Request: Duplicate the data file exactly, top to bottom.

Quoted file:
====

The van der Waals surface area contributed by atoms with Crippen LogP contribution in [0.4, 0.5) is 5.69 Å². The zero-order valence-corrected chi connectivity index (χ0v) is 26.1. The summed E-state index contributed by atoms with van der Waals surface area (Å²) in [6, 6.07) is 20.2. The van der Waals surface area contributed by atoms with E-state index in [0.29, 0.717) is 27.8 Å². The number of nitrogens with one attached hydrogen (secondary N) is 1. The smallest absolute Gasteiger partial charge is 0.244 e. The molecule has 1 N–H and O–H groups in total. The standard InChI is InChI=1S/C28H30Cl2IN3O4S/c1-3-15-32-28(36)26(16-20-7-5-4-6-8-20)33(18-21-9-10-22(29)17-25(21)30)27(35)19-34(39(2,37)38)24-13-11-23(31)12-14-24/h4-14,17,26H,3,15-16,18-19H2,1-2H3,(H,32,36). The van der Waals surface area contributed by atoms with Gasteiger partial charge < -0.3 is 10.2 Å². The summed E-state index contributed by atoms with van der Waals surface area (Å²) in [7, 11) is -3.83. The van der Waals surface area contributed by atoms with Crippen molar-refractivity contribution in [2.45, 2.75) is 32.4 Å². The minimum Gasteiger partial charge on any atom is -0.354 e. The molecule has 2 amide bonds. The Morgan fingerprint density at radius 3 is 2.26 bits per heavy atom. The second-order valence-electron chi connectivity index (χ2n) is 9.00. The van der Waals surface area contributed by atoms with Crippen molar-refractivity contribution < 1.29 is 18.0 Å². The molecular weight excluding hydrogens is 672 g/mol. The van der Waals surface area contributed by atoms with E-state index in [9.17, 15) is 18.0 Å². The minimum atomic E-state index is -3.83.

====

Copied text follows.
The van der Waals surface area contributed by atoms with Crippen LogP contribution in [0.4, 0.5) is 5.69 Å². The zero-order valence-corrected chi connectivity index (χ0v) is 26.1. The summed E-state index contributed by atoms with van der Waals surface area (Å²) in [6, 6.07) is 20.2. The van der Waals surface area contributed by atoms with E-state index in [0.29, 0.717) is 27.8 Å². The number of nitrogens with one attached hydrogen (secondary N) is 1. The smallest absolute Gasteiger partial charge is 0.244 e. The molecule has 1 N–H and O–H groups in total. The standard InChI is InChI=1S/C28H30Cl2IN3O4S/c1-3-15-32-28(36)26(16-20-7-5-4-6-8-20)33(18-21-9-10-22(29)17-25(21)30)27(35)19-34(39(2,37)38)24-13-11-23(31)12-14-24/h4-14,17,26H,3,15-16,18-19H2,1-2H3,(H,32,36). The van der Waals surface area contributed by atoms with Gasteiger partial charge < -0.3 is 10.2 Å². The summed E-state index contributed by atoms with van der Waals surface area (Å²) in [7, 11) is -3.83. The van der Waals surface area contributed by atoms with Crippen molar-refractivity contribution in [2.45, 2.75) is 32.4 Å². The minimum Gasteiger partial charge on any atom is -0.354 e. The molecule has 2 amide bonds. The Morgan fingerprint density at radius 3 is 2.26 bits per heavy atom. The second-order valence-electron chi connectivity index (χ2n) is 9.00. The van der Waals surface area contributed by atoms with Crippen molar-refractivity contribution < 1.29 is 18.0 Å². The molecular weight excluding hydrogens is 672 g/mol. The van der Waals surface area contributed by atoms with E-state index in [9.17, 15) is 18.0 Å². The minimum atomic E-state index is -3.83.